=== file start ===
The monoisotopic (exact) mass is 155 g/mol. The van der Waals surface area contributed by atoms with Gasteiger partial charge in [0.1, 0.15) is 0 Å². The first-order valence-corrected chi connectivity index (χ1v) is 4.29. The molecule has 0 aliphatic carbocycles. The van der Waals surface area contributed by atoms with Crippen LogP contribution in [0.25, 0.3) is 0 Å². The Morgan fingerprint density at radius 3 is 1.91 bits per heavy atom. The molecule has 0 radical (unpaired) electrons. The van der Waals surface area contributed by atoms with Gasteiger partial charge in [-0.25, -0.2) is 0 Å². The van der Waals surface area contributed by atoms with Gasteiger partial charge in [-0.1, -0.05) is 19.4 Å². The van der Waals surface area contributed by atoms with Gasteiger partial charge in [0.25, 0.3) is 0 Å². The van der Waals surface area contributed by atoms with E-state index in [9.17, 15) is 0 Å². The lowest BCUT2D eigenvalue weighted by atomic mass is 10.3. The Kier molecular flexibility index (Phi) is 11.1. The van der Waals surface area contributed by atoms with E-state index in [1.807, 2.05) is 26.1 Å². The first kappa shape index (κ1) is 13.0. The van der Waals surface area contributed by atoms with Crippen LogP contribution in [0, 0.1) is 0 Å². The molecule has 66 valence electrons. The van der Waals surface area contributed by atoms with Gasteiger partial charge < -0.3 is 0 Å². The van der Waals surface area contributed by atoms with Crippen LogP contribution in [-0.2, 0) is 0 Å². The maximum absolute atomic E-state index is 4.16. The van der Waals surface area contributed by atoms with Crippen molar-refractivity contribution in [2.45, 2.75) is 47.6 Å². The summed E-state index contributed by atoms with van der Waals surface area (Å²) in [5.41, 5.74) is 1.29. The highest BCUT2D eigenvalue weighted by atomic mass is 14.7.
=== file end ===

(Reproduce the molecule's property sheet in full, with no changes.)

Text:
The monoisotopic (exact) mass is 155 g/mol. The van der Waals surface area contributed by atoms with Gasteiger partial charge in [0.1, 0.15) is 0 Å². The first-order valence-corrected chi connectivity index (χ1v) is 4.29. The molecule has 0 aliphatic carbocycles. The van der Waals surface area contributed by atoms with Crippen LogP contribution in [0.25, 0.3) is 0 Å². The Morgan fingerprint density at radius 3 is 1.91 bits per heavy atom. The molecule has 0 radical (unpaired) electrons. The van der Waals surface area contributed by atoms with Gasteiger partial charge in [-0.25, -0.2) is 0 Å². The van der Waals surface area contributed by atoms with Gasteiger partial charge in [-0.1, -0.05) is 19.4 Å². The van der Waals surface area contributed by atoms with Gasteiger partial charge in [0.25, 0.3) is 0 Å². The van der Waals surface area contributed by atoms with E-state index in [9.17, 15) is 0 Å². The lowest BCUT2D eigenvalue weighted by atomic mass is 10.3. The Kier molecular flexibility index (Phi) is 11.1. The van der Waals surface area contributed by atoms with E-state index in [1.807, 2.05) is 26.1 Å². The first kappa shape index (κ1) is 13.0. The van der Waals surface area contributed by atoms with Crippen LogP contribution in [0, 0.1) is 0 Å². The molecule has 66 valence electrons. The van der Waals surface area contributed by atoms with Gasteiger partial charge < -0.3 is 0 Å². The van der Waals surface area contributed by atoms with Crippen LogP contribution in [-0.2, 0) is 0 Å². The maximum absolute atomic E-state index is 4.16. The van der Waals surface area contributed by atoms with Crippen molar-refractivity contribution in [2.45, 2.75) is 47.6 Å². The summed E-state index contributed by atoms with van der Waals surface area (Å²) in [5.41, 5.74) is 1.29. The highest BCUT2D eigenvalue weighted by atomic mass is 14.7.